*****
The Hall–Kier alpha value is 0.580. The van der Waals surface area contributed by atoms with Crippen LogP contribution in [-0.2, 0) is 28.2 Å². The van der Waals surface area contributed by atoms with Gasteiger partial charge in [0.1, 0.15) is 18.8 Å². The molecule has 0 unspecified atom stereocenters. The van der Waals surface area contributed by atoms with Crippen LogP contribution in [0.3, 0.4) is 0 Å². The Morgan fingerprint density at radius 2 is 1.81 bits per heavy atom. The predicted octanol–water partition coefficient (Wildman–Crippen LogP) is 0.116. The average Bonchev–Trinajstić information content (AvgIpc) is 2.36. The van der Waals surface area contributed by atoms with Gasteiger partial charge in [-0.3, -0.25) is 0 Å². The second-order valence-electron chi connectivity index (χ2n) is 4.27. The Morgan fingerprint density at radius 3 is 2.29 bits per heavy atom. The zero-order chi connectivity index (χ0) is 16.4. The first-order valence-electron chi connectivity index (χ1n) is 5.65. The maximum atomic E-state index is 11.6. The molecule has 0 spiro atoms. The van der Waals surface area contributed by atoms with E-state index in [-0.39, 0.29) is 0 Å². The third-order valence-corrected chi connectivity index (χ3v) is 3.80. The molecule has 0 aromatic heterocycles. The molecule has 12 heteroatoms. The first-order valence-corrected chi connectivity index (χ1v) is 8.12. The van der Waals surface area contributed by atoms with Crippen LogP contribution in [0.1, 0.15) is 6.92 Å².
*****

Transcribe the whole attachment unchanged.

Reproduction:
The Hall–Kier alpha value is 0.580. The van der Waals surface area contributed by atoms with Crippen LogP contribution in [-0.2, 0) is 28.2 Å². The van der Waals surface area contributed by atoms with Gasteiger partial charge in [0.1, 0.15) is 18.8 Å². The molecule has 0 unspecified atom stereocenters. The van der Waals surface area contributed by atoms with Crippen LogP contribution in [0.3, 0.4) is 0 Å². The Morgan fingerprint density at radius 2 is 1.81 bits per heavy atom. The predicted octanol–water partition coefficient (Wildman–Crippen LogP) is 0.116. The average Bonchev–Trinajstić information content (AvgIpc) is 2.36. The van der Waals surface area contributed by atoms with Gasteiger partial charge in [-0.3, -0.25) is 0 Å². The second-order valence-electron chi connectivity index (χ2n) is 4.27. The Morgan fingerprint density at radius 3 is 2.29 bits per heavy atom. The zero-order chi connectivity index (χ0) is 16.4. The first-order valence-electron chi connectivity index (χ1n) is 5.65. The maximum atomic E-state index is 11.6. The molecule has 0 spiro atoms. The van der Waals surface area contributed by atoms with E-state index in [-0.39, 0.29) is 0 Å². The third-order valence-corrected chi connectivity index (χ3v) is 3.80. The molecule has 0 aromatic heterocycles. The molecule has 12 heteroatoms. The first-order valence-corrected chi connectivity index (χ1v) is 8.12. The van der Waals surface area contributed by atoms with Crippen LogP contribution in [0.1, 0.15) is 6.92 Å².